After purchasing 8oz wide mouth mason jars specifically for cream Brule type deserts, I can’t get them submerged with the cream within. They float! I tried opening up the lid a bit more and the cream starts contaminating the water.
Did you only fill them half full??? Never had that problem. I fill mine to about 1/8" below the thread of the jar.
(and not to nitpick) but it’s creme brûlée.
Be VERY careful not to over-tighten the jars!!! Just “fingertip tight” - so the air can escape as the contents expand - otherwise they’ll blow the bottom off of your jars and your bath will be contaminated (and you’ll have to dump it out and reheat a new bath.)
I just took them out and the Brule is all bubbly! I wonder what I am doing wrong… could it be the cream?
I am using Australian (coles) thickened cream. It’s the third time I am trying the same recipes and it’s always bubbled (the firs two times were in a Sous Vide bag. I thought since the bag inflated, there much have been steam inside the bag that curdled the eggs and cream. Hence the mason jars…but seems to be the same result…
Recipes I am following…
4 egg yokes
Pinch of salt
1tsp vanilla essence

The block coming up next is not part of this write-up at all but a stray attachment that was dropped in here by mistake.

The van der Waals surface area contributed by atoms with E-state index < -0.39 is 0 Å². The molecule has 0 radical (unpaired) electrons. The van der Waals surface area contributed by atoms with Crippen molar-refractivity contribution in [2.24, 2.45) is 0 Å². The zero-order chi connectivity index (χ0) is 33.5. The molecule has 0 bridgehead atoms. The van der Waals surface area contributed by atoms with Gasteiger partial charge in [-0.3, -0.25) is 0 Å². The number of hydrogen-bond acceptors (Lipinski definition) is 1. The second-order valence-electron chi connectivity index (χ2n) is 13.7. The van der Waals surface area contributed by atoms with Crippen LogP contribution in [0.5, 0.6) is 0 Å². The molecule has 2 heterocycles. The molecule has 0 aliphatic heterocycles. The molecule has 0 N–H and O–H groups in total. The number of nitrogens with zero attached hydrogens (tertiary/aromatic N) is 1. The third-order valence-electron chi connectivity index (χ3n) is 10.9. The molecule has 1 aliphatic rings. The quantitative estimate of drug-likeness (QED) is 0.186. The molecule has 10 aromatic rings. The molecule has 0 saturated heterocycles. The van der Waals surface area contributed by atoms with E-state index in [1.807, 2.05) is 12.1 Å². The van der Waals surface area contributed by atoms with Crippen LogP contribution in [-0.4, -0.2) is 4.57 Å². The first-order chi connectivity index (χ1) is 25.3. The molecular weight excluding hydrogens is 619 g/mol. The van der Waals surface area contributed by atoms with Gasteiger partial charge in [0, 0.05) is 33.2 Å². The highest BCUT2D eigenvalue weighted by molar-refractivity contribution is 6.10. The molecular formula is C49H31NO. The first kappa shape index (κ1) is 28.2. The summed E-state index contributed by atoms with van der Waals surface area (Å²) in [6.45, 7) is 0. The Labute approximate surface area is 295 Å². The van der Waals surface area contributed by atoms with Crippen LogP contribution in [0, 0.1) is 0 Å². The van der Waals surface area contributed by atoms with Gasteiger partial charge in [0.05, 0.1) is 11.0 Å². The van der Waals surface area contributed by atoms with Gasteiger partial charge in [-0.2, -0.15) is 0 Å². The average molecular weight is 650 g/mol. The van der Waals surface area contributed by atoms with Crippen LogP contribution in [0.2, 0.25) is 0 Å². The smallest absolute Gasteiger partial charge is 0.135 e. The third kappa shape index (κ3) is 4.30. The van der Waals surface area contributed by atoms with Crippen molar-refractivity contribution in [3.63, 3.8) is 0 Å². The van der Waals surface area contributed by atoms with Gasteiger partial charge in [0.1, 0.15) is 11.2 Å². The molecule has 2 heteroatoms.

300ml of thickened cream
Beat eggs, sugar, salt and essence and then slowly add cream and mix briefly and gently with a whisk.
Strained it through a sieve and poured with a funnel into the mason jars.
If you’re beating the eggs and sugar together you’re incorporating air. If you’re straining the resultant custard you’re dissipating some of the air, but picking more up at the surface of the stream. Flaming the top only removes bubbles that have already made their way to the surface. @Mirozen is correct, the jars need to rest for a time to allow any trapped bubbles to make their way to the surface. This can be helped a little by giving the jars a bit of a tap on the bench (much like one does with cake batter once it has been poured into the tin) but the most successful way is to let them rise naturally.
So. Strain mixture into the jars. Let them rest at least half an hour. Then flame the surface to burst bubbles if there are any visible on the surface.
The key to the floating issue is to fill the jar full enough. If the weight of the filled jar is greater than the volume of water it displaces the jar will sink, period. That volume of air at the top of the jar weighs practically nothing, so just replace it with a bit more of whatever you are cooking and you’ll sink those jars.
Just did another batch of Creme Brulee for a family get together - no floating issue with any of the 8 mason jars.
I found a recipe using exactly the ingredients you list.
I cook also for one hour but at 80°c and the results are perfect
I have small mason jars with clip down rubber sealed lids holding about 100ml each.
Also weck jars with a much larger capacity 290ml again with rubber seals on the lid and 4 clip on metal seals to each jar, bagged individually. Also sit on metal trivets to allow water to circulate all round the individually bagged vessel.